Davison Names in the Tandragee Church Records Here
genealogy of our Davison family
The name Tandragee comes from the Gaelic "Toin re Gaoith", and means "backs to the wind", referring to the main street built on the side of a hill. It has had many spellings over the years, such as Tonerigee, Tawntaglee, and Tanderagee. The modern spelling is supposed to come from English servants who spoke "posh" and proper". Tandragee's motto is "Tandragee No Pinch", which comes from the eighteenth century. Times were good, and oats, potatoes, flax and cattle were presented in a fall fair with buyers coming from all over. There was plenty for all, and no penny pinching or saving was needed.
The area around Tandragee was known for production of fine linens. In 1805 Mr. J. Davis (Davison) introduced the manufacture of Damask, a fine woven blend of silk and linen. Four generations of Davisons, starting with John Davison in the early 1700s, were involved in linen production, and Mr. James Davison represented the area at area trade fairs and Linen Associations in the early to mid 1800s. It is likely that linen spinning and processing was carried out from the home building (49 to 53 Market St.) which was also a base for George Davison's cab trade. There were extensive flax mills, as well as flour, oat and corn meal mills on the Cusher River. A weekly market was the largest in the county, "with such busy crowds as to be astonishing to strangers". The linens and flax were considered the best in the kingdom.
Tandragee is described in several publications of the time (1820, 1837). It is a market town in the parish of Ballymore, barony of Lower Orior, county of Armagh, province of Ulster. It is twenty four miles south-west of Belfast. One long wide main street dominates the town, with a market place at the upper end of the hill. It is very beautifully situated, sheltered from the prevailing winds by the fine trees. On the top of the hill, there is a long and very handsome public walk, overshadowed by a row of the finest lime trees in the kingdom. The river Cusier (today Cusher) passes through the lower end of the town. In 1819 the town consisted of 1200 people, of whom two thirds were Protestants.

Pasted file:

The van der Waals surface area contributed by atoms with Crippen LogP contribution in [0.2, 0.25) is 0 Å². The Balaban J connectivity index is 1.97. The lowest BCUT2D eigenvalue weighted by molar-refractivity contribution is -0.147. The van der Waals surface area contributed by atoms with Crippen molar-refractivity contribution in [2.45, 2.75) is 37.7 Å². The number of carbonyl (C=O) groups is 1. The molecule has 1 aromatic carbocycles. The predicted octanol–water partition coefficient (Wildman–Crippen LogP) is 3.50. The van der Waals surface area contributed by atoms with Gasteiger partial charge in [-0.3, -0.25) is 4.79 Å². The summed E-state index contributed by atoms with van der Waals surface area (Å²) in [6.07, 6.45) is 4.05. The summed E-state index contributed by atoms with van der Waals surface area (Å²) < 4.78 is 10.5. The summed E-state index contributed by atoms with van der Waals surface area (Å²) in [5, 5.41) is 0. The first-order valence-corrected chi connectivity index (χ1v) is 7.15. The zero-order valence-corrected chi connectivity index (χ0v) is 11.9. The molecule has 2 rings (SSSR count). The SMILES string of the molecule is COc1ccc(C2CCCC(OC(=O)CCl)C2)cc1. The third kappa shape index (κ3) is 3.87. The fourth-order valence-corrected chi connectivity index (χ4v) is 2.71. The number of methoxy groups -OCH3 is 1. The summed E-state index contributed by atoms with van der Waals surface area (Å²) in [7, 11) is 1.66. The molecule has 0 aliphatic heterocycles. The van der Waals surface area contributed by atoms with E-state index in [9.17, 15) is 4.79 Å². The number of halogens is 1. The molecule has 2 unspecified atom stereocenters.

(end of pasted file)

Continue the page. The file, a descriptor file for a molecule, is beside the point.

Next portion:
house, usually called the castle, was built on the site of an ancient
castle on the hill. The original
baronial castle was built by the
O'Hanlons, who participated in a rebellion against Queen Elizabeth I.
Because of this, the lands were forfeited to the Crown in the early
1600s, and were granted to Sir Oliver St. John, who peopled the land
with English settlers. Viscount Mandeville rebuilt the castle in the
early 1800s. Lord and Lady
Mandeville became benefactors of
the community, establishing an orphanage, three dispensaries, and 25
public schools in the area, each of which was attached to a lending
library. A "moral agent" was resident in the castle, and he
established loan and clothing funds. An annual festival took
place at the castle, where all the children assembled (over 2000) and
were entertained by Lord and Lady Mandeville. (Refs. 1 & 2) The
castle is now a Tayto Crisps (potato chips) factory.
In the 1600s and 1700s times were difficult for the resident Irish, who were displaced by many "planters", brought in from England and Scotland. This led to centuries of "troubles", with the Protestant British against the native Irish Catholics. Many records were lost by fire in 1922. The Irish Public Records office in Dublin was located in the western block of the Four Courts Government Buildings and was under attack by IRA militants. Some of the archive records were stuffed into windows and cracks as protection and later burned along with the buildings. The western block had been used as an ammunition store by the Four Courts Garrison, and was the centre of a huge explosion, blowing to pieces one thousand years of Irish state and religious archives. It has been alleged in some quarters that the IRA forces deliberately booby-trapped the Public Record office although the IRA side have always denied this.